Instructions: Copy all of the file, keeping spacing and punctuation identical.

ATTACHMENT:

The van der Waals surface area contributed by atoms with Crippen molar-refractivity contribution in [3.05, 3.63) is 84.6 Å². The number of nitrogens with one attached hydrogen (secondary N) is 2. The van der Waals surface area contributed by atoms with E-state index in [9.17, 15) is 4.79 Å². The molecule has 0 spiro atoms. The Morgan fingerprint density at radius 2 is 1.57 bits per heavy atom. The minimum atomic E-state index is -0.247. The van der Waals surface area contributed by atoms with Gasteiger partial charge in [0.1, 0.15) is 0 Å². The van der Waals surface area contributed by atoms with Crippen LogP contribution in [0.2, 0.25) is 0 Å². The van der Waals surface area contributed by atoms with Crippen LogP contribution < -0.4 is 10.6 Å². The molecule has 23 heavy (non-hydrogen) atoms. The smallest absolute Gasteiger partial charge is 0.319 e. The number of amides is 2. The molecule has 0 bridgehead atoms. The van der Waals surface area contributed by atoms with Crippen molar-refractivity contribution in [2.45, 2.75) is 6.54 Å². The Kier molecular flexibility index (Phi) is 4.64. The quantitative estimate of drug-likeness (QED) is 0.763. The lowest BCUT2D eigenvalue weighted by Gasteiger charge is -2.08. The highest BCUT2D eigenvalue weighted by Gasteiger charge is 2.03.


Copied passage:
The van der Waals surface area contributed by atoms with Crippen molar-refractivity contribution in [3.05, 3.63) is 84.6 Å². The number of nitrogens with one attached hydrogen (secondary N) is 2. The van der Waals surface area contributed by atoms with E-state index in [9.17, 15) is 4.79 Å². The molecule has 0 spiro atoms. The Morgan fingerprint density at radius 2 is 1.57 bits per heavy atom. The minimum atomic E-state index is -0.247. The van der Waals surface area contributed by atoms with Gasteiger partial charge in [0.1, 0.15) is 0 Å². The van der Waals surface area contributed by atoms with Crippen LogP contribution in [0.2, 0.25) is 0 Å². The van der Waals surface area contributed by atoms with Crippen LogP contribution < -0.4 is 10.6 Å². The molecule has 23 heavy (non-hydrogen) atoms. The smallest absolute Gasteiger partial charge is 0.319 e. The number of amides is 2. The molecule has 0 bridgehead atoms. The van der Waals surface area contributed by atoms with Crippen molar-refractivity contribution in [2.45, 2.75) is 6.54 Å². The Kier molecular flexibility index (Phi) is 4.64. The quantitative estimate of drug-likeness (QED) is 0.763. The lowest BCUT2D eigenvalue weighted by Gasteiger charge is -2.08. The highest BCUT2D eigenvalue weighted by Gasteiger charge is 2.03.